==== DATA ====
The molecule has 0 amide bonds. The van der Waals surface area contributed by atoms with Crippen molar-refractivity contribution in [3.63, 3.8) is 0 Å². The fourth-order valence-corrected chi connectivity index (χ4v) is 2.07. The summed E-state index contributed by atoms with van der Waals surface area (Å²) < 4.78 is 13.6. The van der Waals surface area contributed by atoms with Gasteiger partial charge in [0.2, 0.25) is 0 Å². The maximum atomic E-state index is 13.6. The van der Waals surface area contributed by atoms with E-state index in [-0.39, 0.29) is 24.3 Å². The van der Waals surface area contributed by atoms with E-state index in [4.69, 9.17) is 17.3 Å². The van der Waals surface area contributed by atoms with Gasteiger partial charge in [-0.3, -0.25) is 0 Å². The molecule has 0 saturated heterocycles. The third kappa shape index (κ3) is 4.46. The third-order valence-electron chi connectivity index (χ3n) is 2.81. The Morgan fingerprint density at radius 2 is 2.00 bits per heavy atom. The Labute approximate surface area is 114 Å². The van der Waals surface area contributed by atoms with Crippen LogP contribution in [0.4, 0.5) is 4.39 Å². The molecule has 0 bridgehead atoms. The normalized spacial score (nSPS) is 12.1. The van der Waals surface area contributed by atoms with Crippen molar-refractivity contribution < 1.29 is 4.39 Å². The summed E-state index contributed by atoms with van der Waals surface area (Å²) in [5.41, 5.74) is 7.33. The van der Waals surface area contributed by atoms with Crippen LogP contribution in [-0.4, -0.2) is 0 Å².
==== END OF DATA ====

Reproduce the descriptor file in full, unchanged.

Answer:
The molecule has 0 amide bonds. The van der Waals surface area contributed by atoms with Crippen molar-refractivity contribution in [3.63, 3.8) is 0 Å². The fourth-order valence-corrected chi connectivity index (χ4v) is 2.07. The summed E-state index contributed by atoms with van der Waals surface area (Å²) < 4.78 is 13.6. The van der Waals surface area contributed by atoms with Gasteiger partial charge in [0.2, 0.25) is 0 Å². The maximum atomic E-state index is 13.6. The van der Waals surface area contributed by atoms with E-state index in [-0.39, 0.29) is 24.3 Å². The van der Waals surface area contributed by atoms with E-state index in [4.69, 9.17) is 17.3 Å². The van der Waals surface area contributed by atoms with Gasteiger partial charge in [-0.3, -0.25) is 0 Å². The molecule has 0 saturated heterocycles. The third kappa shape index (κ3) is 4.46. The third-order valence-electron chi connectivity index (χ3n) is 2.81. The Morgan fingerprint density at radius 2 is 2.00 bits per heavy atom. The Labute approximate surface area is 114 Å². The van der Waals surface area contributed by atoms with Crippen LogP contribution in [0.4, 0.5) is 4.39 Å². The molecule has 0 bridgehead atoms. The normalized spacial score (nSPS) is 12.1. The van der Waals surface area contributed by atoms with Crippen molar-refractivity contribution < 1.29 is 4.39 Å². The summed E-state index contributed by atoms with van der Waals surface area (Å²) in [5.41, 5.74) is 7.33. The van der Waals surface area contributed by atoms with Crippen LogP contribution in [-0.4, -0.2) is 0 Å².